What is the best thing about being a TCK?
I think the best part about being a TCK is having been exposed to so many different cultures. This is not just a cliché statement, being around different people and different environments truly had its advantages. One obvious benefit of being multicultural is speaking many different languages: who would not want to be able to communicate in French, Italian, Spanish and English? At the very least, it helps when it comes down to asking directions or sparking a conversation that could lead to opportunities, or even a date! The truth is communication opens doors to new relationships, which enables us to broaden our perspectives and ultimately understand other people better. This ability to bond with many different cultures and feel comfortable in so many places is in my mind the best thing about being a TCK.
What is the worst thing about being a TCK?
I think the worst thing about being a TCK is also having been exposed to so many different cultures. While it is great to be able to relate to so many people, traditions and even cuisines, not being able to fully master any is truly what is difficult. To elaborate on this point, even though I have been in the US for over 15 years now, there are countless times when things were “lost in translation”. Indeed, having missed many of the shows my peers have watched since they were children, or being oblivious to popular music genres adversely impacts one’s ability to communicate. When someone is not familiar with a trend or a topic of conversation, that person naturally tends to stay away from it, which creates a sense of isolation. This feeling of loneliness and misunderstanding can be hard to cope with, but as most TCKs, I have learned to feel that way – and therefore it has become the new normal.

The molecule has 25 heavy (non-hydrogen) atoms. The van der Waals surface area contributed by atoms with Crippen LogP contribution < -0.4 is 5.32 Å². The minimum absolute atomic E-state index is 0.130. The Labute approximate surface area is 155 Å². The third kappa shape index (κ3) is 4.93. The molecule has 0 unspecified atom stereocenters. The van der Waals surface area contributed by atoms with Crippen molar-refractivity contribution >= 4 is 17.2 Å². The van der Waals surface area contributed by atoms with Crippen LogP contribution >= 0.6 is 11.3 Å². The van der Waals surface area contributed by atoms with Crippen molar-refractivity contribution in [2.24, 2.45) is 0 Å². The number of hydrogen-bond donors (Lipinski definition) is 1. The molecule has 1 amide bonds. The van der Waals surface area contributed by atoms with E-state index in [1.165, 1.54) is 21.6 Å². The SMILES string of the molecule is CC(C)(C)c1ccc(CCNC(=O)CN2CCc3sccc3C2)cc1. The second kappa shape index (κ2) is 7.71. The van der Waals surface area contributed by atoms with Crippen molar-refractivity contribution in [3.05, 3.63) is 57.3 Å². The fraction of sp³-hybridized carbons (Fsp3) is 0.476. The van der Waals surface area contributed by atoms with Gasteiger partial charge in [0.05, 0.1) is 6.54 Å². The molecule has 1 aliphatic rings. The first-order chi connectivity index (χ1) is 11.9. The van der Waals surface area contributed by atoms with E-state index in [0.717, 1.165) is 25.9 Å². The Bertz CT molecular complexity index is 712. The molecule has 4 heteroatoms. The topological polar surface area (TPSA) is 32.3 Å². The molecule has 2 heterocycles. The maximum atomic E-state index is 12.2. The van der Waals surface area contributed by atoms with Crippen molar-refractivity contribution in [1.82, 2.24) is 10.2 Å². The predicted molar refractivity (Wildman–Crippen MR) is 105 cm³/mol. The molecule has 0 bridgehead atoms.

What kind of impact do you see TCKs making in the future?
I see TCKs taking on projects that help make this world more rounded. I will share how I would like to make an impact.
I want to provide an opportunity for people from unique backgrounds (diverse candidates) to find a job that matches their unique skillset. When I first came to the US after a long journey as a global nomad, I found it difficult to find a career that matched my interests and so I chose to major in a broad field that would allow me to travel in the future: business. After having identified my major, it was time to start the daunting application process and that was even more complicated. Eventually, I decided to move to San Francisco to tackle the recruitment process, shifting my focus from finance (a field I worked in for 7 years) to technology. My long term goal is to impact TCKs (and all other candidates who do not have a cookie cutter skillsets) so that they can become visible in a market obsessed with brand names (whether the name of the university one has attended or the name of the company one has worked at). I am determined to be a change agent and to successfully reform the way companies and nontraditional candidates interact.
TCKs are blessed with unique talents and a very rare global perspective and my belief is that they will lead the way to a multicultural revolution.